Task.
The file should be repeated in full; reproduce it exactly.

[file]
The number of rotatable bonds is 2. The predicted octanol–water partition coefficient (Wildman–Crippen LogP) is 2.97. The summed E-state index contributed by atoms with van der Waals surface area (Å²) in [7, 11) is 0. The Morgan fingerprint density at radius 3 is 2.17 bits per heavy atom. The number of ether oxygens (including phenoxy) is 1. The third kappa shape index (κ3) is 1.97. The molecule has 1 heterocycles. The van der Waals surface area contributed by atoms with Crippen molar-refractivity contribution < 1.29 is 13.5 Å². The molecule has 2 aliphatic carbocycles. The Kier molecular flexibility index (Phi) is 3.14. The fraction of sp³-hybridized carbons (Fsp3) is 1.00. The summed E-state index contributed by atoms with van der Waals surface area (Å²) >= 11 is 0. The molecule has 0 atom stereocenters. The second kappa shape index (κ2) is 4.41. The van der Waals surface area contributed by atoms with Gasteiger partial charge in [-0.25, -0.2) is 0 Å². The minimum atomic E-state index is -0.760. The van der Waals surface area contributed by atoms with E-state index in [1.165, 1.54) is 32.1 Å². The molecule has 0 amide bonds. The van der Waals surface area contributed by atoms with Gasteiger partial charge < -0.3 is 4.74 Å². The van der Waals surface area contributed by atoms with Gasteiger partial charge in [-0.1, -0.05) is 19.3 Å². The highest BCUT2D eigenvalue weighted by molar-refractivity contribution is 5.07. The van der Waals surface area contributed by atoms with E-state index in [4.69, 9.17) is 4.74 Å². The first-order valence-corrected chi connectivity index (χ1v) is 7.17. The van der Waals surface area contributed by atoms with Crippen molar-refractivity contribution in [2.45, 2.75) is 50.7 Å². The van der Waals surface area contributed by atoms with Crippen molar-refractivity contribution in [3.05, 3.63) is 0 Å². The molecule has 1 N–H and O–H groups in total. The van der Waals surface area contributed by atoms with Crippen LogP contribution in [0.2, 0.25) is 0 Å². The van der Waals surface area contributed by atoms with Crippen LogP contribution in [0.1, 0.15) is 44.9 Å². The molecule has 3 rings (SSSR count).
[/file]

The number of rotatable bonds is 2. The predicted octanol–water partition coefficient (Wildman–Crippen LogP) is 2.97. The summed E-state index contributed by atoms with van der Waals surface area (Å²) in [7, 11) is 0. The Morgan fingerprint density at radius 3 is 2.17 bits per heavy atom. The number of ether oxygens (including phenoxy) is 1. The third kappa shape index (κ3) is 1.97. The molecule has 1 heterocycles. The van der Waals surface area contributed by atoms with Crippen molar-refractivity contribution < 1.29 is 13.5 Å². The molecule has 2 aliphatic carbocycles. The Kier molecular flexibility index (Phi) is 3.14. The fraction of sp³-hybridized carbons (Fsp3) is 1.00. The summed E-state index contributed by atoms with van der Waals surface area (Å²) >= 11 is 0. The molecule has 0 atom stereocenters. The second kappa shape index (κ2) is 4.41. The van der Waals surface area contributed by atoms with Gasteiger partial charge in [-0.25, -0.2) is 0 Å². The minimum atomic E-state index is -0.760. The van der Waals surface area contributed by atoms with E-state index in [1.165, 1.54) is 32.1 Å². The molecule has 0 amide bonds. The van der Waals surface area contributed by atoms with Gasteiger partial charge < -0.3 is 4.74 Å². The van der Waals surface area contributed by atoms with Gasteiger partial charge in [-0.1, -0.05) is 19.3 Å². The highest BCUT2D eigenvalue weighted by molar-refractivity contribution is 5.07. The van der Waals surface area contributed by atoms with E-state index in [4.69, 9.17) is 4.74 Å². The first-order valence-corrected chi connectivity index (χ1v) is 7.17. The van der Waals surface area contributed by atoms with Crippen molar-refractivity contribution in [2.45, 2.75) is 50.7 Å². The van der Waals surface area contributed by atoms with Crippen molar-refractivity contribution in [3.05, 3.63) is 0 Å². The molecule has 1 N–H and O–H groups in total. The van der Waals surface area contributed by atoms with Crippen LogP contribution in [0.2, 0.25) is 0 Å². The van der Waals surface area contributed by atoms with Crippen LogP contribution in [0.1, 0.15) is 44.9 Å². The molecule has 3 rings (SSSR count).